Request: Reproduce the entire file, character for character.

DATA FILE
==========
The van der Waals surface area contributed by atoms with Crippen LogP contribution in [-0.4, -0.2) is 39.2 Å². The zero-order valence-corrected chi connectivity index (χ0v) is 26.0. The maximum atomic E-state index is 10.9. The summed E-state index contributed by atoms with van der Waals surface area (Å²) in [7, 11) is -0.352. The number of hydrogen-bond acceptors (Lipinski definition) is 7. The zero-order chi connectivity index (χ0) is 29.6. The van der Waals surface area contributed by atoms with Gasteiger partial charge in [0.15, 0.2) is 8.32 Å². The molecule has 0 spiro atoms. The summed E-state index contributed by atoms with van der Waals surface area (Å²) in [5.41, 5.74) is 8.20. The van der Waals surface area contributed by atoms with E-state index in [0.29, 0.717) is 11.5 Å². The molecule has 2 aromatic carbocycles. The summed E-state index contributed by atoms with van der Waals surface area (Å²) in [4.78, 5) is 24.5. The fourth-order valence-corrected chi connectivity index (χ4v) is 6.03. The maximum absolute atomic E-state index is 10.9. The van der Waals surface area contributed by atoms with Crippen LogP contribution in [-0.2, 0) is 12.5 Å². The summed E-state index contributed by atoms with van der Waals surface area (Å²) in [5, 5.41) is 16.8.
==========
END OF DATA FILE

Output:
The van der Waals surface area contributed by atoms with Crippen LogP contribution in [-0.4, -0.2) is 39.2 Å². The zero-order valence-corrected chi connectivity index (χ0v) is 26.0. The maximum atomic E-state index is 10.9. The summed E-state index contributed by atoms with van der Waals surface area (Å²) in [7, 11) is -0.352. The number of hydrogen-bond acceptors (Lipinski definition) is 7. The zero-order chi connectivity index (χ0) is 29.6. The van der Waals surface area contributed by atoms with Gasteiger partial charge in [0.15, 0.2) is 8.32 Å². The molecule has 0 spiro atoms. The summed E-state index contributed by atoms with van der Waals surface area (Å²) in [5.41, 5.74) is 8.20. The van der Waals surface area contributed by atoms with E-state index in [0.29, 0.717) is 11.5 Å². The molecule has 2 aromatic carbocycles. The summed E-state index contributed by atoms with van der Waals surface area (Å²) in [4.78, 5) is 24.5. The fourth-order valence-corrected chi connectivity index (χ4v) is 6.03. The maximum absolute atomic E-state index is 10.9. The van der Waals surface area contributed by atoms with Crippen LogP contribution in [-0.2, 0) is 12.5 Å². The summed E-state index contributed by atoms with van der Waals surface area (Å²) in [5, 5.41) is 16.8.